Sindh lawlessness

Published June 15, 2024

DESPITE commitments from both the federal and provincial authorities to address the situation, lawlessness in Sindh remains a chronic problem.

In the cities, primarily Karachi, street crime poses a mortal danger to citizens, whereas in the hinterland, particularly the northern districts, kidnappings are rampant, and de facto dacoit raj prevails. Focusing on last year’s data, a recently released report, State of Human Rights in Sindh, compiled by HRCP, sheds further light on the problem.

As the title suggests, the report discusses various rights issues, such as enforced disappearances, labour and minority rights violations as well as the crime scenario. The document describes the law and order situation in Karachi as “worryingly poor”. It observes that in 2023, incidents of street crime in the Sindh capital rose by about 11pc. Over 90,000 street crime incidents were reported last year, as per official figures, and 134 people in the city lost their lives during muggings. The number of incidents of motorcycle, vehicle and mobile phone theft were also in the tens of thousands. As for the hinterland, the HRCP report says that dacoits operated “unhindered” in Ghotki, Shikarpur and Kashmore, with kidnapping for ransom widespread in the katcha area.

With regard to other rights violations mentioned in the report, particularly enforced disappearances, these are nationwide problems, something beyond any provincial government’s remit.

However, when it comes to crime, be it in the cities or rural districts, the PPP-led Sindh government has much to answer for. The party has been running Sindh since 2008, yet the aforementioned figures speak of its poor performance where maintaining the rule of law is concerned. When questioned about their half-hearted crackdown against criminal elements, provincial authorities prefer to beat about the bush, and promise that better days are on the horizon.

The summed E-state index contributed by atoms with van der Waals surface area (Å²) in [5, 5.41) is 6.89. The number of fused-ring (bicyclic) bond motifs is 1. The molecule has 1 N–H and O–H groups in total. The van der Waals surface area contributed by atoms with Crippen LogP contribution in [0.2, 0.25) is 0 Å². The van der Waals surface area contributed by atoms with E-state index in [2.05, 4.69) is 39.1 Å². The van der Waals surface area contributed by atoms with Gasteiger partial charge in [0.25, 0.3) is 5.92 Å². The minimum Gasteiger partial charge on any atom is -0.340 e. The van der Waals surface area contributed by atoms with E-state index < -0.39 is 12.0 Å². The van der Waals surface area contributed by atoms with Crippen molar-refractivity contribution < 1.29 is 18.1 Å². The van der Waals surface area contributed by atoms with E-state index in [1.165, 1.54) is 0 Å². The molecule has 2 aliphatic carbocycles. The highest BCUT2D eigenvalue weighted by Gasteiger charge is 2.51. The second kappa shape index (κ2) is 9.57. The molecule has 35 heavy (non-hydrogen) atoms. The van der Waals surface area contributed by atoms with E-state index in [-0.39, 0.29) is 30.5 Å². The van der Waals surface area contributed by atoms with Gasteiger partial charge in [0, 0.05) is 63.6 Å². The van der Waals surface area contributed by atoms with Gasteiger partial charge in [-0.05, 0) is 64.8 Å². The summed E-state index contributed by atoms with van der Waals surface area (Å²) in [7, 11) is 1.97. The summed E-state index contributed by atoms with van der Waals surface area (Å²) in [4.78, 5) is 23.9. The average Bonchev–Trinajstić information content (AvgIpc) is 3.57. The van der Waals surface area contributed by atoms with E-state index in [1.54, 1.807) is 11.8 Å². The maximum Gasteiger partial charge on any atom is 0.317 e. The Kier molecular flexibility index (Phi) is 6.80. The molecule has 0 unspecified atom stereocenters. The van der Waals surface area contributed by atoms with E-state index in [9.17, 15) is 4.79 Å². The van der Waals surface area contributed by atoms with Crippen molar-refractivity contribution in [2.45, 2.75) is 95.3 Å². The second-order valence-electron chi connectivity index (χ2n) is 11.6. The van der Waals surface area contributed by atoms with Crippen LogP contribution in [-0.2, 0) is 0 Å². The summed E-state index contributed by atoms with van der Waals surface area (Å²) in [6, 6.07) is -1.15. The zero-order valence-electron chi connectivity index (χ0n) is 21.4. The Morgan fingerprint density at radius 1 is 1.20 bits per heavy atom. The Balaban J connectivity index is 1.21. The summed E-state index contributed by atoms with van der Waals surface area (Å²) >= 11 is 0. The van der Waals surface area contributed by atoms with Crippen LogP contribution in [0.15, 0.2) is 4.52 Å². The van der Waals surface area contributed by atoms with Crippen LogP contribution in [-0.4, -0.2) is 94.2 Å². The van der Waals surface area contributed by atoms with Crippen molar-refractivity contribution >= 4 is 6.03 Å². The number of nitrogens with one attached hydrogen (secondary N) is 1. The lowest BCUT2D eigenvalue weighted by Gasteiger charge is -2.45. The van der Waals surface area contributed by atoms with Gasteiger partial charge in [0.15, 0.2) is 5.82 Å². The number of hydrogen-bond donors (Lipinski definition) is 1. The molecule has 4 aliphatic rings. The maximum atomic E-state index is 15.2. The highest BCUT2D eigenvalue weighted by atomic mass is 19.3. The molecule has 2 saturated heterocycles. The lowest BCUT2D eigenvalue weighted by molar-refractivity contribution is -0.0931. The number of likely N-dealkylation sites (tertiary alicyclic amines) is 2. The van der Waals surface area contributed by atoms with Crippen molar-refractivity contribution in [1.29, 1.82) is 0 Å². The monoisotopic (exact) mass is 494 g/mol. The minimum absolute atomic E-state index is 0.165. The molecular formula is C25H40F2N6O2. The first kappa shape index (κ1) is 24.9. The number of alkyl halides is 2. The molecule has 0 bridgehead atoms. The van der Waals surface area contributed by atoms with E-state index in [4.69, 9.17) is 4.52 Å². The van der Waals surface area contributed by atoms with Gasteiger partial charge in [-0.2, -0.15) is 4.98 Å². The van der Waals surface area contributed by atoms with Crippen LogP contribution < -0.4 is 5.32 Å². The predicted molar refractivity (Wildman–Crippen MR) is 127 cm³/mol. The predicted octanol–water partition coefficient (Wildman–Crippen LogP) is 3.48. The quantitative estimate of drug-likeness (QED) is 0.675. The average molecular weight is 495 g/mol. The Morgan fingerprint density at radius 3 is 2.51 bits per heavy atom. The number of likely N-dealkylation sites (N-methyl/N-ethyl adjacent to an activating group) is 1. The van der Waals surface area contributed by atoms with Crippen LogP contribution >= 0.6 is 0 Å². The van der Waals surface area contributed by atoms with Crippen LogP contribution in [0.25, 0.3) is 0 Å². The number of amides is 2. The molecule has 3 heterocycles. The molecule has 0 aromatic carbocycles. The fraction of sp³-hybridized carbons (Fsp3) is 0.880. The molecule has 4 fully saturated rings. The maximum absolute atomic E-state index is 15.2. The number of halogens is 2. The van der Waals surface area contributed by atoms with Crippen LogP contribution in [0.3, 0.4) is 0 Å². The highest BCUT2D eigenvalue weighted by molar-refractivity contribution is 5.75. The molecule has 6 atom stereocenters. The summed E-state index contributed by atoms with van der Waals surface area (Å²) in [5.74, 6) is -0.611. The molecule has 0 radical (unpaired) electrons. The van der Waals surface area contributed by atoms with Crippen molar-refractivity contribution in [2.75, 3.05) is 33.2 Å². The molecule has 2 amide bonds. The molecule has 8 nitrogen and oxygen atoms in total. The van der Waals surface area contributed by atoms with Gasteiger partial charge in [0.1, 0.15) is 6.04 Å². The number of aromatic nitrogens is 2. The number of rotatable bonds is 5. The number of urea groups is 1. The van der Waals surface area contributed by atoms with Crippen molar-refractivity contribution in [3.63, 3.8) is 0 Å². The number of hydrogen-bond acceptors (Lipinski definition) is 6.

Regrettably, these ‘better days’ have not arrived, even though the PPP has been in the saddle for 16 years running. Extensive reforms are required within the Sindh Police, to free the force from political influence and weed out corrupt elements that patronise crime. A starting point can be the implementation of the Musharraf-era Police Order, 2002.

PPP chief Bilawal Bhutto-Zardari recently told his lieutenants in Sindh to ‘pull up their socks’. This exercise can begin by improving law and order across the province, and cracking down on unfettered criminal activity.

Published in Dawn, June 15th, 2024

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